Breast sag (ptosis) is a frequent problem following pregnancy and lactation. It is also problem that affects women with larger breasts. Breast ptosis is defined as a drop of the nipple below the level of the fold beneath the breast (inframammary fold). Associated with the drop of the breast is a general softening of the breast because it has been stretched over a longer area.
Women with breast ptosis are concerned by a number of issues:
- Breasts sagging onto the lower chest or stomach
- The downward pointing nipples
- Enlarged size of the areolas
- Loss of breast firmness
- Associated loss of breast volume from post-lactational involution of the breast
- An alteration of self-confidence, self-image and self-esteem
A breast lift/mastopexy lifts the nipple back on top of the breast and increases breast firmness due to a more compact volume of the breast. The result of this procedure is a rejuvenation of the breast. Correction of the breast ptosis can be associated with a very significant improvement of these problems. Although breasts of any size can be lifted, the results may not be as long-lasting in women with heavier breasts. To achieve an increase in volume however, some women will combine a breast lift with a breast augmentation/enlargement.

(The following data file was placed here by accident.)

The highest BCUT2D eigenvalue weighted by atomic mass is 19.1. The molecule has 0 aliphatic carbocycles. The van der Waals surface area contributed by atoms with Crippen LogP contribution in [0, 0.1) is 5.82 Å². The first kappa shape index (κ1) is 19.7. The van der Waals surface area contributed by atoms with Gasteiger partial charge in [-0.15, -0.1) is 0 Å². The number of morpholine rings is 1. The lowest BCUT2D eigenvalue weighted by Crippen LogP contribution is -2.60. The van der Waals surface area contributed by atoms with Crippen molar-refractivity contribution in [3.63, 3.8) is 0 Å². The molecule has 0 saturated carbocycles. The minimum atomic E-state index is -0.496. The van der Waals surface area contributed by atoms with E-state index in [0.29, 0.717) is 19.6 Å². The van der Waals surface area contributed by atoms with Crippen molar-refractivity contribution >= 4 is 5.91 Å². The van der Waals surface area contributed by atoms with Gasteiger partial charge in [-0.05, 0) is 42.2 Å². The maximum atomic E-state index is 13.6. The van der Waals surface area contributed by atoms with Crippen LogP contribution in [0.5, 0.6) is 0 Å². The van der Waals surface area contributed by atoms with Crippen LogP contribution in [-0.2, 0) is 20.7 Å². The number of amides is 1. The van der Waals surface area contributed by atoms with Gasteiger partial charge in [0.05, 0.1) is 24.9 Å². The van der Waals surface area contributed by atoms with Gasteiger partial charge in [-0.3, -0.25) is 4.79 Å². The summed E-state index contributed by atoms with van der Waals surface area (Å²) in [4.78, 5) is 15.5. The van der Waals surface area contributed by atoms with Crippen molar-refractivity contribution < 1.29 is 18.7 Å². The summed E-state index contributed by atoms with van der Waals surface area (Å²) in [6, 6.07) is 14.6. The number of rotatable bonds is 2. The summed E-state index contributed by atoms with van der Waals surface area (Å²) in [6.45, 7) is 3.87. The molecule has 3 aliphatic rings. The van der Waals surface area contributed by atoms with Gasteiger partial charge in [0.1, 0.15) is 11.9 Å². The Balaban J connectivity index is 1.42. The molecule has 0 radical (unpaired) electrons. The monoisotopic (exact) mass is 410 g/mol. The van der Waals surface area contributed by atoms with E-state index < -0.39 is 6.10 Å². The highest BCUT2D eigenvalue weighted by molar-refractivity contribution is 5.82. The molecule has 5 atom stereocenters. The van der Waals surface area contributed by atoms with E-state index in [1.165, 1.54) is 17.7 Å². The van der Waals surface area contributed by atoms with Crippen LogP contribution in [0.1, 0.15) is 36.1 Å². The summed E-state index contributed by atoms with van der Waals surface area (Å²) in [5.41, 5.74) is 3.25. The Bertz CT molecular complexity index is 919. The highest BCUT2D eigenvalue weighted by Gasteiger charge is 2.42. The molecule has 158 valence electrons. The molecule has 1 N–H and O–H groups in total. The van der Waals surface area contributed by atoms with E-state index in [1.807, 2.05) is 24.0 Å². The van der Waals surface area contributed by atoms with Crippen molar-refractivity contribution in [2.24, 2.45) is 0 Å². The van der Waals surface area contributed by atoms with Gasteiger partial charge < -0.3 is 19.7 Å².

Will I require anaesthesia:
These operations are performed under a general anaesthetic. Some can be carried out as a day case but many women choose to stay in hospital for a short stay.
I have heard there are large scars associated with a breast lift:
Scars are the inevitable result of any invasive surgical procedure. As a cosmetic surgeon, Our doctor will employ a variety of measures to minimise your scarring and to keep your scars as inconspicuous as possible. Although all scars will go through a time when they are noticeable due to pinkness and occasionally thickening, most scars will be along natural skin lines and fade with time. Traditional breast lift techniques left quite a long scar in the shape of an anchor. Our doctor will rarely perform this operation for repeat breast procedures and for women with very large breasts, most women end up with a shortened scar technique that has a far greater acceptability for patients and a better cosmetic outcome.
This is a very similar operation to a breast reduction. The major difference is that no breast tissue is removed.
Is there any assistance from Medicare and my health fund for this operation:
There are some patients having a breast lift who will the eligible for assistance from Medicare and your health fund. These are:
Breast ptosis that exists after pregnancy when the youngest child is between the ages of one and seven. For this benefit to be achieved, photographs need to be taken and sent with a covering letter to the Health Insurance Commission for approval. Although our doctor is not in a position to make this decision she will be able to give you a very good iindication regarding the chance of approval for you.
Lifting one breast to match the position of the opposite breast. This would apply to women who have had a partial mastectomy, a previous breast reconstruction or with breast asymmetry (breasts of different size).
If approval is granted by the health insurance commission, your health fund will assist with hospital costs and both Medicare and your health fund will assist with the medical costs.
For further information about your own policy you should contact your health fund.
Are patients satisfied with this operation:
Patients who have this procedure are generally extremely pleased with their result.